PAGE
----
Don’t Get Too Excited about Film Tax Subsidies
The City Council of Kansas City, Missouri, recently passed an ordinance establishing Kansas City’s first film development program. This program will provide up to $75,000 per fiscal year in tax rebates for film-makers that produce films in Kansas City.
While $75,000 may not seem like too imposing a number in terms of the city’s $1.53 billion planned budget for the 2016-2017 fiscal year, it illustrates the misguided focus the leaders of Kansas City have in allocating taxpayer money. In making this investment, the City is missing out on the opportunity to meaningfully invest this $75,000 of taxpayer money into other projects that have clear and constructive benefits and a return on investment. Films do not.
The Show-Me Institute has repeatedly documented the failings of film tax credits in Missouri, most recently in testimony against HB 803, a proposal to reinstate Missouri’s film tax credit program (which expired without renewal in November of 2013) (here), and on the local film tax subsidy experiment that was Gone Girl (here and here). Long story short, movies almost never live up to their promises when it comes to jobs, tax revenue, or long-term economic development.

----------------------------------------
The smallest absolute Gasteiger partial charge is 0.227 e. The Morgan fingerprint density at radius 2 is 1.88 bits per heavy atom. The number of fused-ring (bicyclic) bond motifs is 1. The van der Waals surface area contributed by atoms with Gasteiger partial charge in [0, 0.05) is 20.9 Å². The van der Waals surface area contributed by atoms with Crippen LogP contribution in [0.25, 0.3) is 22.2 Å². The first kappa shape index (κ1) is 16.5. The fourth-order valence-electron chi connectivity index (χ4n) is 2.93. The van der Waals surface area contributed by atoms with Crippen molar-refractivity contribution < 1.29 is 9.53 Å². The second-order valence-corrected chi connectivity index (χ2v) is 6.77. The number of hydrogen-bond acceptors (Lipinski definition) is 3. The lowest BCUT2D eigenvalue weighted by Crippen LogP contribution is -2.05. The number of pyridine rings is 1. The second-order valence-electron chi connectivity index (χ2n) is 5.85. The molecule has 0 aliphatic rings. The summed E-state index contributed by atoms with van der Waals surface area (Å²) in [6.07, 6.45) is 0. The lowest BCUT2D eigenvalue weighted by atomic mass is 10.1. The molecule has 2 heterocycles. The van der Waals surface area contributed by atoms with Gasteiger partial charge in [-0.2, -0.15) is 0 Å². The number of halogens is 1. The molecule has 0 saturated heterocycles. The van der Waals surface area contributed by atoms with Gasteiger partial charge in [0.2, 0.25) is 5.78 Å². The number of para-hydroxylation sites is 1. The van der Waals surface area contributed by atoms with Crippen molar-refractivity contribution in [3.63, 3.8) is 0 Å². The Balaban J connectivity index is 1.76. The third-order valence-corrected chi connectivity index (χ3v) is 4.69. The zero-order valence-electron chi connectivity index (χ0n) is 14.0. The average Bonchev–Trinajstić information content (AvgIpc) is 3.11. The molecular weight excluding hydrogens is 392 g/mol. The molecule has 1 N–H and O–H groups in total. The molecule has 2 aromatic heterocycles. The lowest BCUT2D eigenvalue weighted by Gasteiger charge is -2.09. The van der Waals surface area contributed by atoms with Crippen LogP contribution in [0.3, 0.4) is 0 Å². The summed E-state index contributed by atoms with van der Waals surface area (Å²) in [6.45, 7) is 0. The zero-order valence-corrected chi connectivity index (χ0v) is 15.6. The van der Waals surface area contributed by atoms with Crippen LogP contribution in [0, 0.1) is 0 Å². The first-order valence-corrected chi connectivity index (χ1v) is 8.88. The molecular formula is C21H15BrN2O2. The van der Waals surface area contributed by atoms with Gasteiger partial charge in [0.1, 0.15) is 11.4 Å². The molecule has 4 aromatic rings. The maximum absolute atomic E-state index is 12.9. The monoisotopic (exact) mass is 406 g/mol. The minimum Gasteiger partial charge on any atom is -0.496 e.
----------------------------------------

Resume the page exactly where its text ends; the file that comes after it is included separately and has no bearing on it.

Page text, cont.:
But it’s not just us. In 2010 and 2012, the Missouri Tax Credit Review Commission called for the state’s film tax credit to be eliminated because they repeatedly found that it was promoting neither long-term economic development nor even simple return on the state’s investment.
In fact, as of 2016, thirteen states (including both Missouri and Kansas) have recognized that film tax subsidies are not high-yielding, profitable ventures in terms of providing long-term sustainable jobs, increased economic development, or a return on investment (many studies have found these state programs generate less than 30 cents for every $1 spent), and have thus decided to not have statewide film tax incentives.
Past experience shows quite clearly that film subsidies do not work and are not a prudent investment. Instead of chasing after the next Gone Girl, the city should pursue programs that are practical for economic and social development, like good schools, safe streets, and functioning infrastructure.